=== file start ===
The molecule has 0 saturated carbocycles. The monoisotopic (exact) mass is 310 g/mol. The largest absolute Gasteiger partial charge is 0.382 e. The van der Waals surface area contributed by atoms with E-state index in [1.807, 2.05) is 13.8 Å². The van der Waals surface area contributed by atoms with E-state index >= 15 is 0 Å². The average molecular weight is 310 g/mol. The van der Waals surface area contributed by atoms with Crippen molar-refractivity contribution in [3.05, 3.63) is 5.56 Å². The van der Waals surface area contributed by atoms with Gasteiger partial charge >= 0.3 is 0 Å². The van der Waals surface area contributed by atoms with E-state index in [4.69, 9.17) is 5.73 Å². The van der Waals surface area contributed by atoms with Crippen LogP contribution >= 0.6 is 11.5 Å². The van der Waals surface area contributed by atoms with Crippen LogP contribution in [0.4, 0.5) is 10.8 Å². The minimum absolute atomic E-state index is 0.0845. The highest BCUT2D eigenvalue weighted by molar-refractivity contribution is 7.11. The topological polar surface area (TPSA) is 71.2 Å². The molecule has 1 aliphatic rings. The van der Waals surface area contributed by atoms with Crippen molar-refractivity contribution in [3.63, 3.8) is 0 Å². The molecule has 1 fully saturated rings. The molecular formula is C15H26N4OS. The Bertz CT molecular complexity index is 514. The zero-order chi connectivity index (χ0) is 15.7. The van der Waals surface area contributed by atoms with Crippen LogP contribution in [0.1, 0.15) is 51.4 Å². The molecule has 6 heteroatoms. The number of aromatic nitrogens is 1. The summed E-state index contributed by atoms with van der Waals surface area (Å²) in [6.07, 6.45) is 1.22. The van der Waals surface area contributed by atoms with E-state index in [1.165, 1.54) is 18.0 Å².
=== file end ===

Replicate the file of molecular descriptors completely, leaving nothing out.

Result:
The molecule has 0 saturated carbocycles. The monoisotopic (exact) mass is 310 g/mol. The largest absolute Gasteiger partial charge is 0.382 e. The van der Waals surface area contributed by atoms with E-state index in [1.807, 2.05) is 13.8 Å². The van der Waals surface area contributed by atoms with E-state index >= 15 is 0 Å². The average molecular weight is 310 g/mol. The van der Waals surface area contributed by atoms with Crippen molar-refractivity contribution in [3.05, 3.63) is 5.56 Å². The van der Waals surface area contributed by atoms with Gasteiger partial charge >= 0.3 is 0 Å². The van der Waals surface area contributed by atoms with E-state index in [4.69, 9.17) is 5.73 Å². The van der Waals surface area contributed by atoms with Crippen LogP contribution >= 0.6 is 11.5 Å². The van der Waals surface area contributed by atoms with Crippen LogP contribution in [0.4, 0.5) is 10.8 Å². The minimum absolute atomic E-state index is 0.0845. The highest BCUT2D eigenvalue weighted by molar-refractivity contribution is 7.11. The topological polar surface area (TPSA) is 71.2 Å². The molecule has 1 aliphatic rings. The van der Waals surface area contributed by atoms with Crippen molar-refractivity contribution in [3.63, 3.8) is 0 Å². The molecule has 1 fully saturated rings. The molecular formula is C15H26N4OS. The Bertz CT molecular complexity index is 514. The zero-order chi connectivity index (χ0) is 15.7. The van der Waals surface area contributed by atoms with Crippen LogP contribution in [0.1, 0.15) is 51.4 Å². The molecule has 6 heteroatoms. The number of aromatic nitrogens is 1. The summed E-state index contributed by atoms with van der Waals surface area (Å²) in [6.07, 6.45) is 1.22. The van der Waals surface area contributed by atoms with E-state index in [1.165, 1.54) is 18.0 Å².